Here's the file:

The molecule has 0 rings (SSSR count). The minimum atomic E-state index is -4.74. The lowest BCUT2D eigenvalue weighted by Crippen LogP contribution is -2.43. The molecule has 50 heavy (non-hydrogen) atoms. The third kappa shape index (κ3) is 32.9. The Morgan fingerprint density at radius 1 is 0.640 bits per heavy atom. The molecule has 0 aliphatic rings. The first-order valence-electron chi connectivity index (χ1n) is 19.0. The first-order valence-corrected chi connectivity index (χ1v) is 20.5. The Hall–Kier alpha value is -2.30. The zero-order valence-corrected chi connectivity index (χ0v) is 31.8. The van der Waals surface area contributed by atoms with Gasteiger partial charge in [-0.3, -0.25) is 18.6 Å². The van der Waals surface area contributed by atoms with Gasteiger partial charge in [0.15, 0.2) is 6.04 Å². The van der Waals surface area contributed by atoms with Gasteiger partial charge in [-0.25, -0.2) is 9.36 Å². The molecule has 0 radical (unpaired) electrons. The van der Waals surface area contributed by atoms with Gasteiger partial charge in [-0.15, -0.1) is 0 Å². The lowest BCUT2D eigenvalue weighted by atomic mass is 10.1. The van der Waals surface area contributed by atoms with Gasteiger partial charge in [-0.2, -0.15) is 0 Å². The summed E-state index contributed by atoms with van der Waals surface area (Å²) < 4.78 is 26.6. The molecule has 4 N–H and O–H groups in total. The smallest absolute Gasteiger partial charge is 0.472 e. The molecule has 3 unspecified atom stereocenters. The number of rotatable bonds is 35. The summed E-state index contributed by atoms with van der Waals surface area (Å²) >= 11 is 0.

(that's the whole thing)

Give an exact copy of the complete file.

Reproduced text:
The molecule has 0 rings (SSSR count). The minimum atomic E-state index is -4.74. The lowest BCUT2D eigenvalue weighted by Crippen LogP contribution is -2.43. The molecule has 50 heavy (non-hydrogen) atoms. The third kappa shape index (κ3) is 32.9. The Morgan fingerprint density at radius 1 is 0.640 bits per heavy atom. The molecule has 0 aliphatic rings. The first-order valence-electron chi connectivity index (χ1n) is 19.0. The first-order valence-corrected chi connectivity index (χ1v) is 20.5. The Hall–Kier alpha value is -2.30. The zero-order valence-corrected chi connectivity index (χ0v) is 31.8. The van der Waals surface area contributed by atoms with Gasteiger partial charge in [-0.3, -0.25) is 18.6 Å². The van der Waals surface area contributed by atoms with Gasteiger partial charge in [0.15, 0.2) is 6.04 Å². The van der Waals surface area contributed by atoms with Gasteiger partial charge in [-0.25, -0.2) is 9.36 Å². The molecule has 0 radical (unpaired) electrons. The van der Waals surface area contributed by atoms with Gasteiger partial charge in [-0.15, -0.1) is 0 Å². The lowest BCUT2D eigenvalue weighted by atomic mass is 10.1. The van der Waals surface area contributed by atoms with Gasteiger partial charge in [-0.2, -0.15) is 0 Å². The summed E-state index contributed by atoms with van der Waals surface area (Å²) < 4.78 is 26.6. The molecule has 4 N–H and O–H groups in total. The smallest absolute Gasteiger partial charge is 0.472 e. The molecule has 3 unspecified atom stereocenters. The number of rotatable bonds is 35. The summed E-state index contributed by atoms with van der Waals surface area (Å²) >= 11 is 0.